I’m seriously excited this release. It’s been a long time coming, putting this on vinyl with the proper presentation. Twenty-six years later! Like I said, call “dibs” and reserve a copy if you want one. It’s a cool, cool sound.
Have fun and see you next week, or so I’d imagine.
— a bit more on …atWWLT
— original post on minds.com.
6 “Deep Deep Down”
I guess nobody ever really does know why they do the things they do… Welcome, friends, to another Wednesday, which is to say Wodnesdæg. I post a song and type some words about it, weekly, and style the thing as a Song for Odin. I know it’s absurd, but it’s far from the most absurd thing I do in my day-to-day life. In fact, you have no idea how absurd things can get around here.
Accordingly, or nevertheless, here’s “Deep Deep Down,” from a little show in Forlì, Italy, November 1997.
This is the only video of a live performance of this song I’ve come across in “native form,” that is, done by the line-up that originally recorded it.
It has been one of the top most popular songs since we first started doing it, but to judge from its absence in most of the sets I’ve seen from the time, we must not have played it live all that often. Not sure why, but it may have to do with the sense (that I’ve always kind of had but don’t recall having articulated, ever) that we, as a band, couldn’t quite do it justice. I think it is so popular for good reason, but even in its recorded version, and possibly more than many other such songs, it requires a great deal of “filling in the blanks” from the listener as it stands. You know what it’s getting at, and it pretty much almost gets there. If you like it enough, you make up the difference in your head, maybe without even realizing that that’s what you’ve done. Either way, thanks.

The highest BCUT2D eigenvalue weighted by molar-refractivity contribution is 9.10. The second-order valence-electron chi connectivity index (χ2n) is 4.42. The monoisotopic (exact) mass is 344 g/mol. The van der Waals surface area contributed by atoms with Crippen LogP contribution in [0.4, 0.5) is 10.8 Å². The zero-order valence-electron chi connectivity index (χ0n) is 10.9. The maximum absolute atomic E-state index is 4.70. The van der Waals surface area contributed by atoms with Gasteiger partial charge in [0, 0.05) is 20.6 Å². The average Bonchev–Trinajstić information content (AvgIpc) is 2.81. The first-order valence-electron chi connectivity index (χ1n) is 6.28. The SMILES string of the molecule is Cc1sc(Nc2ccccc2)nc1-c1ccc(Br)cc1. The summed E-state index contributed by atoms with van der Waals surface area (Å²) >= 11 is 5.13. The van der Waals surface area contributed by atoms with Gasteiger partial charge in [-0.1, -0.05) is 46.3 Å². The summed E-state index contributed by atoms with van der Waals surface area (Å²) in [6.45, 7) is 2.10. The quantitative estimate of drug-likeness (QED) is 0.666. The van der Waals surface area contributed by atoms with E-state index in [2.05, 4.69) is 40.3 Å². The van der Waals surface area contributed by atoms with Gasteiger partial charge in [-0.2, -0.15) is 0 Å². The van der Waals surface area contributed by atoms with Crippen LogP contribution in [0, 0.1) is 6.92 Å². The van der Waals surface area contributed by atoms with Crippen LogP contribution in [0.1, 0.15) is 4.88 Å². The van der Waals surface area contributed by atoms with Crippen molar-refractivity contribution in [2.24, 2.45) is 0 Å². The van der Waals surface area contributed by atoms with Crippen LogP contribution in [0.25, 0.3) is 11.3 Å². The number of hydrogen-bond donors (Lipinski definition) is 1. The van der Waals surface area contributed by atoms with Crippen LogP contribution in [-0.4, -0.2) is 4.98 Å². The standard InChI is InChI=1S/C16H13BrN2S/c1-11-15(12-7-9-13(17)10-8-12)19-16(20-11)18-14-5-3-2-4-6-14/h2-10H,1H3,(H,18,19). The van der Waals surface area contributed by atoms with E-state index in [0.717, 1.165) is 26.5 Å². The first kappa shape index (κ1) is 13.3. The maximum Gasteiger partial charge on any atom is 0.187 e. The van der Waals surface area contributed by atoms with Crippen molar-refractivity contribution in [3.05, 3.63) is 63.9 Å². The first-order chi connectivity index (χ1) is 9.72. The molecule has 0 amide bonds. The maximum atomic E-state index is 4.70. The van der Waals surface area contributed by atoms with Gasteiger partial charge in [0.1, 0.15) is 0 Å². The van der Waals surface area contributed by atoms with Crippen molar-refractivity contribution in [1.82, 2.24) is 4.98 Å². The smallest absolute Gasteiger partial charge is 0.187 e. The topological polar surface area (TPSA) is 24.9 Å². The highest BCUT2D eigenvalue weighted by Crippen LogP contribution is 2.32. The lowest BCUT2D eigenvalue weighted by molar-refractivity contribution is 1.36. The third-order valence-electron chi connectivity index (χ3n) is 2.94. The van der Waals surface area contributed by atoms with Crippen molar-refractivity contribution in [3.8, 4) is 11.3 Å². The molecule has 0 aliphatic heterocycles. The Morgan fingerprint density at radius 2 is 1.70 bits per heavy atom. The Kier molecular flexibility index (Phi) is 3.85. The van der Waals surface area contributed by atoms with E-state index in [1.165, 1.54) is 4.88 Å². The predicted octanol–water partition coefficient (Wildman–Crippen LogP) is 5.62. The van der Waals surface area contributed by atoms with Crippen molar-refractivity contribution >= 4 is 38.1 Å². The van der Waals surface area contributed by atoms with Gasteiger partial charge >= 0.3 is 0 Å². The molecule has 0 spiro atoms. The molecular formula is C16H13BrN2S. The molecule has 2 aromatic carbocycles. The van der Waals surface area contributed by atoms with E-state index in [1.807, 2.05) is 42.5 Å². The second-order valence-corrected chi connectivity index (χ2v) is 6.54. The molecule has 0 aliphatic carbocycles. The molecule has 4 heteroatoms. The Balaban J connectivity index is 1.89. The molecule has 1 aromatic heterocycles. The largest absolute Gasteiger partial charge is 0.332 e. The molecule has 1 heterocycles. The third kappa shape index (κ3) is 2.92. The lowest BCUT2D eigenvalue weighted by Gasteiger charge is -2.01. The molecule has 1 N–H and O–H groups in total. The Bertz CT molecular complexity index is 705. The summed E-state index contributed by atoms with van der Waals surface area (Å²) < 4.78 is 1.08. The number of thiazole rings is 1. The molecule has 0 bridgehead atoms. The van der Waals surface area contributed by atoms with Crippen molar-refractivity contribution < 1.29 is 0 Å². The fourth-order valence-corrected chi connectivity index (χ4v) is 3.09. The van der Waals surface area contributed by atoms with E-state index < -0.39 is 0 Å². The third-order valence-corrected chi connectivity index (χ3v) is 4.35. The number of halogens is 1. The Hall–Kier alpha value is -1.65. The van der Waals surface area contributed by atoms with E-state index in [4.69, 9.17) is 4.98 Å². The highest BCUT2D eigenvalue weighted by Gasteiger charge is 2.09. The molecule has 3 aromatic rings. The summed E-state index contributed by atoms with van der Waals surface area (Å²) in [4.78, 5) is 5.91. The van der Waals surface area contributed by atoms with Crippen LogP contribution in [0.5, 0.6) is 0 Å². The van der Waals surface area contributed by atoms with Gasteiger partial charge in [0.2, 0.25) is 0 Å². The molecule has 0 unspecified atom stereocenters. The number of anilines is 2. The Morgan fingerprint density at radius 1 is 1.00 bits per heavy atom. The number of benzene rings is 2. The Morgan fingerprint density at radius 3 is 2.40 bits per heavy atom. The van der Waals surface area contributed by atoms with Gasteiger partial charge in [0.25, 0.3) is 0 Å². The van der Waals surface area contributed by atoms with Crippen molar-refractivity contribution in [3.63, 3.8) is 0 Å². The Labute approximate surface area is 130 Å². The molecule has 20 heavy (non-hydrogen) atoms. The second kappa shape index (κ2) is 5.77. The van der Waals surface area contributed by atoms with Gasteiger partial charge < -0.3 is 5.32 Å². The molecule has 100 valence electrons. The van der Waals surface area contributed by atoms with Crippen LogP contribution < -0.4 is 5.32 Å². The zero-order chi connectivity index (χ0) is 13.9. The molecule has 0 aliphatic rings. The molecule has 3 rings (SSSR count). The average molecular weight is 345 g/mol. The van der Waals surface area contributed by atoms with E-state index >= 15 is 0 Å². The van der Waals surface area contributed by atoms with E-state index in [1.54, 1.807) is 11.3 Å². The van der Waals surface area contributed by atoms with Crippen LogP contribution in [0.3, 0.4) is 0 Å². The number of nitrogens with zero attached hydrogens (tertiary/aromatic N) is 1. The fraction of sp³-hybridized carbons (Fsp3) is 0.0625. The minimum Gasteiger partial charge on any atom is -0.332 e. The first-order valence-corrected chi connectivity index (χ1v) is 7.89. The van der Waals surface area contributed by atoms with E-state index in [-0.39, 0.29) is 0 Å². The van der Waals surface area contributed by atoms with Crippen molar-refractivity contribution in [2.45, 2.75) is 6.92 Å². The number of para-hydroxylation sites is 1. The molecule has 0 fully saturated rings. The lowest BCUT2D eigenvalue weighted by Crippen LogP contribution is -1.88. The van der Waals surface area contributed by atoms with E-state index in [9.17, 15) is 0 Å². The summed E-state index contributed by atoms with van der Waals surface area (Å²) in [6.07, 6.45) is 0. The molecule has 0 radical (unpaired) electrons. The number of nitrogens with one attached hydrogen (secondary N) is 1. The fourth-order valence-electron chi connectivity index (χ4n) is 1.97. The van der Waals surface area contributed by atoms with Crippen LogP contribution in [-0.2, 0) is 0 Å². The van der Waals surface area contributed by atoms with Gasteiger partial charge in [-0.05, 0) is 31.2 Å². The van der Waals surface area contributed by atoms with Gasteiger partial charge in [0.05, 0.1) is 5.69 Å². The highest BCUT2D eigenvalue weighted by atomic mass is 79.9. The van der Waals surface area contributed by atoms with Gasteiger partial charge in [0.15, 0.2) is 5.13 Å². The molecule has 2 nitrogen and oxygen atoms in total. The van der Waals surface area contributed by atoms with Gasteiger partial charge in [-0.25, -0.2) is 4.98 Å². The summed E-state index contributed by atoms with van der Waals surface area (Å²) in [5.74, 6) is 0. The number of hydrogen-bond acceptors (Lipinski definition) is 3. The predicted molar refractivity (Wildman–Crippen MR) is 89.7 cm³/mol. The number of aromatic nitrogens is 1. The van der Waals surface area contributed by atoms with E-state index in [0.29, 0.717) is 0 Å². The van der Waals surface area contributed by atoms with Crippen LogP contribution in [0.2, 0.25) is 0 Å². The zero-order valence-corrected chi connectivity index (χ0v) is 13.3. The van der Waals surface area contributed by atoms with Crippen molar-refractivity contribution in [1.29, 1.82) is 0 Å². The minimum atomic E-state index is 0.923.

I’ve talked before about the “head version” of songs, where as a listener you import the missing elements (or mitigate the garbled ones) to correct for the ineptitude of the execution, and once you’ve done that, that’s the way you hear it, despite the fact that so much of what you experience isn’t literally there in the recorded “information.” (See links in the notes below: the examples cited are Husker Du’s “Celebrated Summer” and, more generally, the personal, often mistaken, mythology people build in their heads about various sorts of art, stepping off from the TV Personalities. “The stuff you got wrong, yeah, is almost more important in a way, because that’s the part that comes from you.”)
Possibly this is just what happens when any sort of art is presented and processed by its audience. I’m acutely aware of it when it comes to sound recordings because I’ve perpetrated so many of them, and because sound is so momentary and elusive. Even when it’s “canned” it can’t be separated from its “flow.” Any recollection of it relies on subjective reconstruction. I imagine leaving things unsaid and questions unanswered creates a sort of mystery that can function almost as a “hook,” and maybe that’s what happened here. I’m not good enough to do it on purpose, at least not all the way, but it’s nice when it happens on its own without going totally off the rails.
Well, I’ve said it before and here I am saying it again: a good song can survive almost any treatment. That’s what’s special about the good ones. And that’s the story of, that’s the glory of song or something.
You may have heard me introduce the song this way:
The guy who sold me my first guitar, who looked a bit like Kris Kristofferson, gave me three pieces of advice: “Always pay cash. Never ask her age. And never go lower than 10s.”
Another, separate guy, who incidentally also resembled Kris Kristofferson, gave me another piece of advice: Never eat anything larger than your head.
Finally, a guy I saw on TV, who may actually have been Kris Kristofferson, said: “There are love songs about shipwrecks, and there are love songs about trains; there are even love songs about love; but the best love songs are the ones about murder.” Just following instructions here…